The largest real estate buyout of all time is set for its final chapter as Blackstone Group LP moves toward selling San Francisco’s landmark Ferry Building and two other properties.
The waterfront icon, with its soaring clock tower modeled on the 12th-century Giralda bell tower in Seville, will go on the sales block in coming weeks, a decade after Blackstone’s $39 billion purchase of Equity Office Properties Trust, said Christine Anderson, a spokeswoman for the private equity firm.
Marketing one of the last properties from that 2007 deal signals the end of one era and the early stages of the next, as technology companies and other tenants seek more flexible leases and better amenities. With the sale of the Ferry Building, along with two other big properties and a handful of smaller holdings, Blackstone stands to triple its $3.8 billion equity investment, said people familiar with the matter, who asked not to be identified because the information is private.
For Blackstone’s investors, the Equity Office buyout has been a saga of hurry up and wait. Besides its sheer size, the deal commanded headlines when Blackstone quickly flipped three-fifths of the assets to pay down debt.
The initial offloading of risk was dubbed “Mr. Toad’s Wild Ride” by Roy March, chief executive officer of commercial real estate broker Eastdil Secured, which Blackstone hired to line up buyers. The sale frenzy saddled many buyers with debt they couldn’t refinance when the credit crisis spread worldwide. Even Blackstone had to negotiate an extension of Equity Office’s debt in 2010 to give itself breathing room.
Equity Office will continue to exist after the Ferry Building sale and that of the two other remaining major properties. Blackstone has established Equity Office as an ongoing platform to manage its more recent and future purchases of office properties. The buyout firm separated its stake in the buildings it bought in 2007 from Equity Office, which has continued to oversee them.
The company in May named a new chief executive officer, Lisa Picard, who joined the company as chief operating officer last year from Skanska AB’s Seattle unit, where she oversaw developments.
One of Picard’s challenges is adapting Equity Office’s portfolio of office buildings to tenants’ increasing appetite for amenities. Real estate startups such as WeWork Cos., which sublets space while offering easy exits from leases, attract entrepreneurial tenants with millennial-friendly perks including free energy bars and beer. Blackstone invested in New York-based WeWork in 2016.
Chicago, Los Angeles
Equity Office also manages post-2014 Blackstone purchases including Chicago’s 110-story Willis Tower, the Howard Hughes Center in Los Angeles and San Francisco’s Market Center, near the Ferry Building.
The Ferry Building, a gourmet food court and office center as well as a transportation hub for commuters crossing San Francisco Bay, is expected to fetch more than $300 million.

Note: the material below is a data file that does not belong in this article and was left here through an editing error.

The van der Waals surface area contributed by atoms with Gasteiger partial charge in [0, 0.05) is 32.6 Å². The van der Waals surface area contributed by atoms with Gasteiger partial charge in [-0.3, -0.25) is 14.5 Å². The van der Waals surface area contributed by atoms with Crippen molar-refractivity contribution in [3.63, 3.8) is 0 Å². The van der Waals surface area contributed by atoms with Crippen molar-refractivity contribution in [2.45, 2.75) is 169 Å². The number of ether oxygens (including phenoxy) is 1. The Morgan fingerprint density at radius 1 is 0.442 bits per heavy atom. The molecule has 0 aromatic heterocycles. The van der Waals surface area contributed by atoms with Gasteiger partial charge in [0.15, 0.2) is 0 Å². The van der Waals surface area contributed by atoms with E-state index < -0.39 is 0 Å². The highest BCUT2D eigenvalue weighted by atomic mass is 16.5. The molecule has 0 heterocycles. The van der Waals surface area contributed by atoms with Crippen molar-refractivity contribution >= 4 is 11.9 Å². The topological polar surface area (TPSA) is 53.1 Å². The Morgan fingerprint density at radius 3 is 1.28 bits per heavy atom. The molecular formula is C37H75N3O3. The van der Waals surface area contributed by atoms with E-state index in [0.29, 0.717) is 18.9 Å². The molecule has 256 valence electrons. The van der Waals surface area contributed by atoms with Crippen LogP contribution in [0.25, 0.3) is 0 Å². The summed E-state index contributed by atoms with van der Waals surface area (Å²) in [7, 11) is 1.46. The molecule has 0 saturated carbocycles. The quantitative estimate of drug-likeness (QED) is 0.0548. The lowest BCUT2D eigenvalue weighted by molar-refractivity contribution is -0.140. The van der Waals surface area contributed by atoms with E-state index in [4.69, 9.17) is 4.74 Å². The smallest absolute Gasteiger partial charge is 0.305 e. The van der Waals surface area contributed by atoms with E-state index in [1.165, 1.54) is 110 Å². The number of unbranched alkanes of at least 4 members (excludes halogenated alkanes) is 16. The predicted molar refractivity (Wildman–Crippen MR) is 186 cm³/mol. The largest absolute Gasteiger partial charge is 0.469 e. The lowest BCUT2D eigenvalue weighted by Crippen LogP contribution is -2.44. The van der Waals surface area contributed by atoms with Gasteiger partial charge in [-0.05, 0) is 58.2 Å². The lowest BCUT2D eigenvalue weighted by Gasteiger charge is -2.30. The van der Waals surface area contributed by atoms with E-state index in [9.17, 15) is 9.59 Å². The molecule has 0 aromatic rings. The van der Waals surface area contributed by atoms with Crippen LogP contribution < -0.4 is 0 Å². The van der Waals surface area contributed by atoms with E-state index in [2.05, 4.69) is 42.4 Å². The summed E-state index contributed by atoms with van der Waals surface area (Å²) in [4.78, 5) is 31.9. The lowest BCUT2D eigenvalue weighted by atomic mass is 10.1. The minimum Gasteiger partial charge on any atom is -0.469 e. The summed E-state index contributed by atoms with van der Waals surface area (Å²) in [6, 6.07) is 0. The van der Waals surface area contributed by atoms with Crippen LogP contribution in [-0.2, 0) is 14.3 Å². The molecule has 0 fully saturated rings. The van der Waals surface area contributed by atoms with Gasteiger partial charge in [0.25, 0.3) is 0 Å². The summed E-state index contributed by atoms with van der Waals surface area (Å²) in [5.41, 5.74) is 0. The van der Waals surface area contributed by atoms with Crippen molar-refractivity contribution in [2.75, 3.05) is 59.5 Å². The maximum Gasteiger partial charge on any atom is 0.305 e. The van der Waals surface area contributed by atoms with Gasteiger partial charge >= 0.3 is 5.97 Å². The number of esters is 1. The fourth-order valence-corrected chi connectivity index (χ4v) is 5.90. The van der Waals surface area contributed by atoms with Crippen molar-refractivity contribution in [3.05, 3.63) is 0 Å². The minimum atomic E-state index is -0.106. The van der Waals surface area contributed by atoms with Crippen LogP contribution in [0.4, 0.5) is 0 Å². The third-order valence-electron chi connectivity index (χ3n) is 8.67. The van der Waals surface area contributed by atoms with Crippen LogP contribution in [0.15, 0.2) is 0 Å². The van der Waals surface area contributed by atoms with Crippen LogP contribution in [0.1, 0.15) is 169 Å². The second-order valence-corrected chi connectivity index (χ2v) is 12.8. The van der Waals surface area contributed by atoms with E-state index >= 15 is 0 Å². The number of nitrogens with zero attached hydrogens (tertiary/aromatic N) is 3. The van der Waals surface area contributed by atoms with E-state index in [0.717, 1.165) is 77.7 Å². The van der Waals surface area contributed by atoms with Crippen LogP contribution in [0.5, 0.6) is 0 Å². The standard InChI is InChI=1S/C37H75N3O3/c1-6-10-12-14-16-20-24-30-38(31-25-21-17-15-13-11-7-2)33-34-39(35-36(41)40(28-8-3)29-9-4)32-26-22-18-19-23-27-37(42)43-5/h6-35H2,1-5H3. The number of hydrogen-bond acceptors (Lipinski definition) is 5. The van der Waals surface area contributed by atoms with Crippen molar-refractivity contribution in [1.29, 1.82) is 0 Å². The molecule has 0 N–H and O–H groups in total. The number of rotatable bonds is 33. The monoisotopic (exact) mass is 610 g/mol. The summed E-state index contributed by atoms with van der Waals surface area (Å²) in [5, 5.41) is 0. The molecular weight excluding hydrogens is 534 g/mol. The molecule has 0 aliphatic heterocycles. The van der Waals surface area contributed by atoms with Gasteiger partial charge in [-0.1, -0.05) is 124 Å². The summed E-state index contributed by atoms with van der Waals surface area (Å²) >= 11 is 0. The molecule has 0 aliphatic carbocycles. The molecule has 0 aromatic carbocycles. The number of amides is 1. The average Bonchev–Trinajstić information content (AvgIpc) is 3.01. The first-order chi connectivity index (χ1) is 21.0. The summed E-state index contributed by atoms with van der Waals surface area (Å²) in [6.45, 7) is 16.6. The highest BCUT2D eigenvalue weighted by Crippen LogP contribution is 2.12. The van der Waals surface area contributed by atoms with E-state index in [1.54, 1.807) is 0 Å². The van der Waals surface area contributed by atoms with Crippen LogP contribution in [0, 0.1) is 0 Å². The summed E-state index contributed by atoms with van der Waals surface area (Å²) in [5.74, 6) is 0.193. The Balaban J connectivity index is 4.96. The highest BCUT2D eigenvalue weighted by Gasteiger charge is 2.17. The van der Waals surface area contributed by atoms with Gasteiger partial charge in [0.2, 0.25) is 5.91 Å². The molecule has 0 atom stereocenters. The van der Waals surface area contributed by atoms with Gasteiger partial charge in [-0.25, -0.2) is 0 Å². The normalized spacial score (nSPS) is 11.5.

Blackstone’s two other major properties to unload from the 2007 buyout are an office park in Santa Monica, California, whose anchor tenant is messaging company Snap Inc., and a 32-story office tower in downtown Boston at 100 Summer St., where Bloomberg LP, the parent company of Bloomberg News, rents space.
The three properties make up most of the $2 billion of assets from the 2007 deal that remain to be sold, said Jon Gray, the firm’s real estate chief. Blackstone plans to auction the Santa Monica and Boston properties by the end of the year, he said.
In an interview at Blackstone’s New York headquarters, the 47-year-old Gray, who oversees $102 billion in client capital targeted to real estate for the alternative-asset giant, said Equity Office hasn’t been an easy ride.
“It’s fair to say it was a harrowing time along the way,” said Gray, who declined to specify the profit. “It was a journey, not a straight line.”
Office prices plummeted more than 45 percent as the financial crisis deepened, according to research firm Green Street Advisors LLC. Blackstone’s initial $3.5 billion investment in Equity Office shrank to less than $2.5 billion on paper in early 2009. According to Gray, Blackstone’s flipping $27 billion in assets within five months of the buyout’s closing, when prices were near a peak, saved its skin, as did the fact that the debt was covenant-free. Just as crucial were the assets it kept — about 140 prime properties located chiefly in Boston, New York, Northern California and west Los Angeles, many of which it refurbished.
Blackstone eventually raised its investment to $3.8 billion when it snapped up Equity Office debt at the market’s nadir. Starting in 2013, Gray and his team auctioned off the portfolio bit by bit.
“We didn’t anticipate the coming storm” in 2007, said Gray. “We just knew we needed to sell down to de-leverage and get our costs basis down, and we paid reasonable value in a period when prices were a bit insane,” Gray said.
$13 Billion Profit
Blackstone’s massive gain as the market rocketed back, coupled with more than $13 billion in profit from Hilton Worldwide Holdings Inc., which it bought the same year as Equity Office, propelled Blackstone’s growth to become the biggest private equity investor in real estate.
Considering that in 2007 Blackstone had only one-fourth of the $368 billion in assets it manages now, the twin bets were outsize, Gray allows.
“We took an awful lot of risk,” he said. “But with our cost basis and capital structure, we thought it was manageable.”
Gobbling up a mass of assets, fixing them up and auctioning the parts remains a mainstay of Blackstone’s play book. Gray pointed to the firm’s $8 billion takeover of BioMed Realty Trust Inc. in 2016 as the latest example.
“Big, concentrated bets are our strength,” he said, “and we’ll continue to make them.”